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Description of key information

Three repeated-dose inhalation studies with rats have been summarized in this section of IUCLID Chapter 7: a 14-day study with FeO, Fe2O3 and Fe3O4, a 28-day study with Fe3O4 and a 90-day study with Fe3O4. These studies fully cover the REACH requirements as to the repeated-dose toxicity of Fe3O4 (magnetite).   The three studies show at lower concentrations and/or exposure durations the normal clearance response, e.g., the mobilization of alveolar macrophages, without adverse effects in the respiratory tract. The higher concentrations and/or exposure durations tend to lead to the effects of particle overloading that are extensively described in literature: cytotoxicity, inflammation and cell proliferation (see for instance the reviews of Oberdörster 1995 and 2002). At 4.7 mg/m3 in the 90-day study there were slight increases of protein levels in the BAL, increased numbers of PMN and alveolar macrophages in the BAL and in the blood an increase of neutrophils (in the males). The author of the study reported these effects as borderline and to represent a normal adaptive response to the exposure to particles. He reported the 4.7 mg/m3 as a NOAEC. However, the effects observed at 4.7 mg/m3 can be regarded to be a result of a specific sensitivity of rats to particle overload and its sequela.   In addition there were two intratracheal instillation studies with Fe2O3, in which hamsters were treated up to 15 times (once a week) with 3 mg of the substance. These very high doses did not result in clear-cut adverse effects.

Key value for chemical safety assessment

Repeated dose toxicity: inhalation - systemic effects

Endpoint conclusion
Dose descriptor:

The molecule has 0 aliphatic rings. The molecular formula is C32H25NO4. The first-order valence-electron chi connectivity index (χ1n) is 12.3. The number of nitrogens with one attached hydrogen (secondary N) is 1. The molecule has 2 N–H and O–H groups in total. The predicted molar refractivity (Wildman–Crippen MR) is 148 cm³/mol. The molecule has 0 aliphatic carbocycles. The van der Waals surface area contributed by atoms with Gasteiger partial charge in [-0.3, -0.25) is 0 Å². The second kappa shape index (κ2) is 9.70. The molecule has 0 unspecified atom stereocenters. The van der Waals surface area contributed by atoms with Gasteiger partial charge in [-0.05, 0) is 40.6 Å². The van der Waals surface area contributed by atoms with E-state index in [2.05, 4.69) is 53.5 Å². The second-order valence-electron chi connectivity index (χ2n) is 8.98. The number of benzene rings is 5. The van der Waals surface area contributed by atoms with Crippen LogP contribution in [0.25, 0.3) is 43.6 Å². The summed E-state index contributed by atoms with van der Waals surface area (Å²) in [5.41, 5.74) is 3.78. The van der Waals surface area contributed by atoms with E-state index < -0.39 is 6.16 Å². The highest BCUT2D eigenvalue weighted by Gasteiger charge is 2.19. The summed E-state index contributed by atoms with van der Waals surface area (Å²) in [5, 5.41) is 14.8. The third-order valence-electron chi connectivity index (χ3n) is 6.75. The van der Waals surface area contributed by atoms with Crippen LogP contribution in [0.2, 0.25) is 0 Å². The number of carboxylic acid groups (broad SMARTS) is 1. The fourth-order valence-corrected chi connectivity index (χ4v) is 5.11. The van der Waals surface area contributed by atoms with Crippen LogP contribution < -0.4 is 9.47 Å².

4.7 mg/m³
Study duration:

Additional information

The inhalation studies adequately cover the requirements as to the endpoint repeated dose toxicity for magnetite.

-       The inhalation studies have been carried out at concentrations near or exceeding those at which rats suffer from particle overload and the effects associated with this phenomenon.

-       The effects observed in the inhalation studies are entirely in line with particle overload caused by so-called poorly soluble particles (PSPs).

-       No effects were observed that could not be explained by particle overload by PSPs. This includes extra pulmonary effects.

-       The effects were thus only determined by the fact that particles of a certain size and shape were inhaled and not by the specific chemical composition of the particles; in other words, no magnetite specific effects were observed.

-       Rats are highly sensitive to become overloaded by the inhalation of respirable PSPs in comparison to other experimental animals and humans, which makes the derivation of a DNEL based on these studies impossible.

-       The magnetite particles belong to a group (PSPs) for which a generic threshold exposure levels (TLVs, MACs etc.) have been developed. These levels should also be applied to magnetite particles instead of a DNEL derived from the 90 -day study.

-       The instillation studies with hamsters demonstrate the low toxicity of Fe2O3 particles at very high dose levels for the respiratory organs.

-       The available results point to the redundancy of separate inhalation studies with iron(II) oxide and iron(III) oxide because: o Magnetite is in fact an oxide of bivalent AND trivalent iron;

o It may be assumed that the bioavailability of iron will not differ much for the three oxides, which all have a very low water solubility;

o Iron(III) oxide particles shows no clear toxicity in instillation studies at very high doses, which indicates that also these particles will behave in inhalation studies as PSPs. Nevertheless, the three oxides may differ as regards the surface activity of their particles. In view of the fact that these three oxides are all three components of rust, the results of epidemiology (IUCLID Section 7.10) and the long history of human exposure to rust, it is deemed not necessary to investigate this further by means of additional inhalation studies.

Repeated dose toxicity: inhalation - systemic effects (target organ) respiratory: lung

Justification for classification or non-classification

The results of the inhalation studies clearly show the iron-oxide particles to behave as poorly soluble particles. This together with the lack of bioavailability after oral exposure and dermal exposure, signifies that no classification for repeated-dose toxicity is necessary.